Last Thursday morning, as I was starting my workday, I received an email with some glorious news! “Your Release Banshee is live on Spotify!” was the subject line, and that’s all I needed to see to get a little excited. After jumping through several hoops to finish the song and complete the submission process, my new song was finally live for the masses! It’s somewhat of a nervous excitement when this happens. On one hand, it’s a big thrill to think that a song has finally hit the big streaming services. On the other hand, as an artist, I’m constantly thinking to myself: “But, wait. Was the song really done?” This is always a challenge for any type of artist. How do you know when a piece of art is truly “done?” I recently read a quote that essentially said, an artist’s art is never done, it’s merely surrendered (to the masses). I like that idea. At some point, after putting in countless hours of writing, crafting, performing, recording, arranging, mixing, refining, and mastering, you just have to say “it’s good enough!” and let it go.
The inspiration to create this particular song came from several sources, one of which was a multidimensional muse: my girlfriend (she not only motivated me to get back to creating my own music, but inspired lyric content as well). Many months ago, she played a song for me on Spotify that was one of her new favorites. Don’t ask me who or what it was. I’m now too old to remember such things (I turned 50 last Saturday). But, the point is that I listened to it, thought to myself, “this sounds like several other songs produced in recent years,” and then I heard myself say OUT LOUD: “There’s really nothing special about it. I could have done that.” To which my girlfriend immediately retorted, “yeah, but you didn’t.”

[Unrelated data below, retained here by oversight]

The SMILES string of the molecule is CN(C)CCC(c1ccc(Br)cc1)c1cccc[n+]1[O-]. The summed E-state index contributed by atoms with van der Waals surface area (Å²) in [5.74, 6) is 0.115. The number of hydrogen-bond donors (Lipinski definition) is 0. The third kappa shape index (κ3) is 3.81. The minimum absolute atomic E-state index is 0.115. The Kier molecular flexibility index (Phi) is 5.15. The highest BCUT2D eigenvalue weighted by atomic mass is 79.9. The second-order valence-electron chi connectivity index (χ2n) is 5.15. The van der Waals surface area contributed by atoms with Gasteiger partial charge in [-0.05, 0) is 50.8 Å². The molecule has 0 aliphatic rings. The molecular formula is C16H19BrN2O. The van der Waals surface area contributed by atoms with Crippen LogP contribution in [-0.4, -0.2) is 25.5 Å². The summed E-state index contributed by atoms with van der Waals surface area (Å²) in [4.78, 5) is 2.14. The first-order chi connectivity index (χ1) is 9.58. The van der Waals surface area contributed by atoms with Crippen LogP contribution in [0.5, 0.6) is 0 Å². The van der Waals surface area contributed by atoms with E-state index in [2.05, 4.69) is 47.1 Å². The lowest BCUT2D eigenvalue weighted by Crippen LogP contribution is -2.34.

Those words really stung for a few seconds. But, as I took a moment to ponder what she had just said, the meaning of it all bathed me in this acquiescent calm that seemed to shroud me in enlightenment. “She’s absolutely right,” I began thinking. We bantered some more about the musical and production aspects of the song. Meanwhile, I cleansed my initial bitterness with her wisdom and arrived at this epiphany:
“The worst recorded song in the world will always be superior to the one that was never recorded at all.”
In other words, until you have actually gone through the grueling steps of getting it out of your head and captured in a format to be heard, your song idea is only that … an idea. Whenever you hear that mundane song on the radio and think to yourself, “This is so simple, *I* could have done this,” the truth is you didn’t do it. Someone else *did*.
And, this idea applies to any work of art, frankly. The uncreated work of art will always be inferior to the created one. No one will ever be able to love (or hate) a creative work that stays in your head. So, the challenge is to push yourself to actually *create* that thing in your head. When you do, you may have a newfound appreciation for those artists that publish even the most “mundane” of songs. You have to hand it to them–at least they got off the couch and did it.
With that, I present to you, “Banshee.” Sorry for the long-winded philosophical discussion, but hopefully it will inspire YOU to go create that thing in your head.